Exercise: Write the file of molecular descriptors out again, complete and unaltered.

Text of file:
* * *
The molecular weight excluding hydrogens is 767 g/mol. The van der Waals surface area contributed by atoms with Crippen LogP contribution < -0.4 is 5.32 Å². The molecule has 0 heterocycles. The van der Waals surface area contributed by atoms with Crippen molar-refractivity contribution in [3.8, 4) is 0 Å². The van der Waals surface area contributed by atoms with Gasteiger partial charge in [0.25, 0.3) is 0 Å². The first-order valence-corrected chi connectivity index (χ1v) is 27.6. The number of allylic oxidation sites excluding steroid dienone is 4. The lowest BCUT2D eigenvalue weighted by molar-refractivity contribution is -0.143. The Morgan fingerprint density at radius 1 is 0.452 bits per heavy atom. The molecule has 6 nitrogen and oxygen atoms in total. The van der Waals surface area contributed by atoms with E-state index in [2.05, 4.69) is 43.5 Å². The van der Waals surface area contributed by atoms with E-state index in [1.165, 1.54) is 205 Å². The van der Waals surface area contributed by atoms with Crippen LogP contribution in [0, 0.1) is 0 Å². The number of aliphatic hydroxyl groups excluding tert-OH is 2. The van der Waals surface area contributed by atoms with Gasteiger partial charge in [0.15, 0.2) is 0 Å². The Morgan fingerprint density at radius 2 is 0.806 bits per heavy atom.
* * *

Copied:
The molecular weight excluding hydrogens is 767 g/mol. The van der Waals surface area contributed by atoms with Crippen LogP contribution < -0.4 is 5.32 Å². The molecule has 0 heterocycles. The van der Waals surface area contributed by atoms with Crippen molar-refractivity contribution in [3.8, 4) is 0 Å². The van der Waals surface area contributed by atoms with Gasteiger partial charge in [0.25, 0.3) is 0 Å². The first-order valence-corrected chi connectivity index (χ1v) is 27.6. The number of allylic oxidation sites excluding steroid dienone is 4. The lowest BCUT2D eigenvalue weighted by molar-refractivity contribution is -0.143. The Morgan fingerprint density at radius 1 is 0.452 bits per heavy atom. The molecule has 6 nitrogen and oxygen atoms in total. The van der Waals surface area contributed by atoms with E-state index in [2.05, 4.69) is 43.5 Å². The van der Waals surface area contributed by atoms with E-state index in [1.165, 1.54) is 205 Å². The van der Waals surface area contributed by atoms with Crippen LogP contribution in [0, 0.1) is 0 Å². The number of aliphatic hydroxyl groups excluding tert-OH is 2. The van der Waals surface area contributed by atoms with Gasteiger partial charge in [0.15, 0.2) is 0 Å². The Morgan fingerprint density at radius 2 is 0.806 bits per heavy atom.